March 5, 2014


The staff of the Committee on Open Government is authorized to issue advisory opinions.  The ensuing staff advisory opinion is based solely upon the facts presented in your correspondence.


This is in response to yours of February 3, 2014, in which you request our assistance gaining access to an autopsy report of a man who committed suicide in 1999.  The New York City Office of Chief Medical Examiner has denied access to the report on the ground that disclosure would constitute an unwarranted invasion of personal privacy.  It is our opinion that this is a reasonable response to your request.

As a general matter, the Freedom of Information Law is based upon a presumption of access. Stated differently, all records of an agency are available, except to the extent that records or portions thereof fall within one or more grounds for denial appearing in section 87(2)(a) through (l) of the Law.

Section 87(2)(b), on which the Office relied to deny access, authorizes an agency to withhold records insofar as disclosure would result in "an unwarranted invasion of personal privacy."  Additionally, §89(2)(b) includes a series of examples of unwarranted invasions of personal privacy.

The Court of Appeals, the state’s highest court, dealt with issues involving the privacy of the deceased and their surviving family members in New York Times Company v. City of New York Fire Department (4 NY3d 477 [2005]). The records in question involved 911 tape recordings of persons who died during the attack on the World Trade Center on September 11, 2001, and the decision states that:

“Almost everyone, surely, wants to keep from public view some aspects not only of his or her own life, but of the lives of loved ones who have died. It is normal to be appalled if intimate moments in the life of one’s deceased child, wife, husband or other close relative become publicly known, and an object of idle curiosity or a source of titillation. The desire to preserve the dignity of human existence even when life has passed is the sort of interest to which legal protection is given under the name of privacy. We thus hold that surviving relatives have an interest protected by FOIL in keeping private affairs of the dead (cf. Nat’l Archives and Records Admin. v. Favish, 541 US 157 [2004])" (4 NY3d at 305).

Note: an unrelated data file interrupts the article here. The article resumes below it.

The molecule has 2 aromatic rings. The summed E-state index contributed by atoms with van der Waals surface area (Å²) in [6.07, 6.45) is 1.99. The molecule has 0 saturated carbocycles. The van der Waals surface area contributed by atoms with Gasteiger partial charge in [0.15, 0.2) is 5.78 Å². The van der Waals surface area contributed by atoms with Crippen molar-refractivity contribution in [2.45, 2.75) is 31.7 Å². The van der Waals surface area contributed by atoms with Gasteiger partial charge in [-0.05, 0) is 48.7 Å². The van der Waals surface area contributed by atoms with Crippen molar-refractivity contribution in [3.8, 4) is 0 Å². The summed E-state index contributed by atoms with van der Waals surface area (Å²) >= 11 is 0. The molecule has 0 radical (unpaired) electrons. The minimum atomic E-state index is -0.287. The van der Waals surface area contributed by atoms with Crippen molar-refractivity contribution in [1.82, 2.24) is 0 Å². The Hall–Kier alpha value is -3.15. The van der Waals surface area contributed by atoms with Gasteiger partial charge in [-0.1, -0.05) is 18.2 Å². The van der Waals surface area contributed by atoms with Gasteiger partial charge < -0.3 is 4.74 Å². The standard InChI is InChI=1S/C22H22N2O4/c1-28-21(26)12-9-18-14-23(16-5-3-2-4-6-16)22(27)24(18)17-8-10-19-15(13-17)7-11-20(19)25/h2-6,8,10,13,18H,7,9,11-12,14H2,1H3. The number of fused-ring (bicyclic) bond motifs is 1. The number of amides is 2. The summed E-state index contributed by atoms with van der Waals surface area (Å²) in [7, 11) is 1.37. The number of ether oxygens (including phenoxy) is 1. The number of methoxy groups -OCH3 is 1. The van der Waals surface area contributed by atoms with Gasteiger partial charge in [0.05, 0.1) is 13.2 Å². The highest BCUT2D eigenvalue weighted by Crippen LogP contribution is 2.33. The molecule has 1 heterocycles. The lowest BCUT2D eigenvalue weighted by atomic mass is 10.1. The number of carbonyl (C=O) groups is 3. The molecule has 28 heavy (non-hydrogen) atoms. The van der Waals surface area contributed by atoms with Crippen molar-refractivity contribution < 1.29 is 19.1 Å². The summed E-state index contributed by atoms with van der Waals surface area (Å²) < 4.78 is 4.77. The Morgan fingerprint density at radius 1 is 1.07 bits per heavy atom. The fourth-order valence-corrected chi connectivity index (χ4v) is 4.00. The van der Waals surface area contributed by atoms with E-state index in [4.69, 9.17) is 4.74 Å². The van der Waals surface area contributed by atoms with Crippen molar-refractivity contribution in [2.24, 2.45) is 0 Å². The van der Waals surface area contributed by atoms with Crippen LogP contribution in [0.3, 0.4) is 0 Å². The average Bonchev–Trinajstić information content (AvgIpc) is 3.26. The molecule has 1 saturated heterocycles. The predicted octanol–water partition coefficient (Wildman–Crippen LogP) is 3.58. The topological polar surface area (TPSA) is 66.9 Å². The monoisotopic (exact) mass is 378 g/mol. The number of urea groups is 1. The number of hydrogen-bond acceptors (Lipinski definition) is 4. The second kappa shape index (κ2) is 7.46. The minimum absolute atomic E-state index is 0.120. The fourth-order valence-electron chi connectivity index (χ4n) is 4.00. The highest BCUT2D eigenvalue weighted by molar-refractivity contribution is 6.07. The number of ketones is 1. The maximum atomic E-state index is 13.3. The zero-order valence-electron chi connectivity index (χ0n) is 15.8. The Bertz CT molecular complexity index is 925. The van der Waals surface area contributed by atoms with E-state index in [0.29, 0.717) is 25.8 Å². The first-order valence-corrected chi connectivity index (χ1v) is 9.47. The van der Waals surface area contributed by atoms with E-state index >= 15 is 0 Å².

Based on the foregoing, it is clear that there may be an interest in protecting privacy in consideration of the deceased, including his family members and loved ones. As we view the direction offered by the Court of Appeals, the extent to which the contents of records are indeed intimate and personal is the key factor in ascertaining whether disclosure would result in an unwarranted invasion of personal privacy. While the fact of a death is itself not intimate, to the extent that the records include information that "would ordinarily and reasonably be regarded as intimate, private information", it has been held that disclosure would constitute an unwarranted invasion of personal privacy (see Hanig v. Department of Motor Vehicles, 79 NY2d 106, 112 [1992]).

Here, particularly in the event of a suicide, disclosure, in our opinion, would constitute an unwarranted invasion of personal privacy.  Although we respect your assurances, an applicant’s promise to keep records respectfully and ethically does not obviate an agency’s responsibility or authority to protect against an unwarranted invasion of personal privacy.

Finally, in most instances, the fact of a death is not a secret and the identity of a deceased is made known to the public; what may be withheld from the public are the details associated with the death, i.e., the contents of an autopsy report. That being so, in ordinary circumstances, the deletion of the name of the deceased would not serve to protect privacy.

We hope that this is helpful.


Camille S. Jobin-Davis
Assistant Director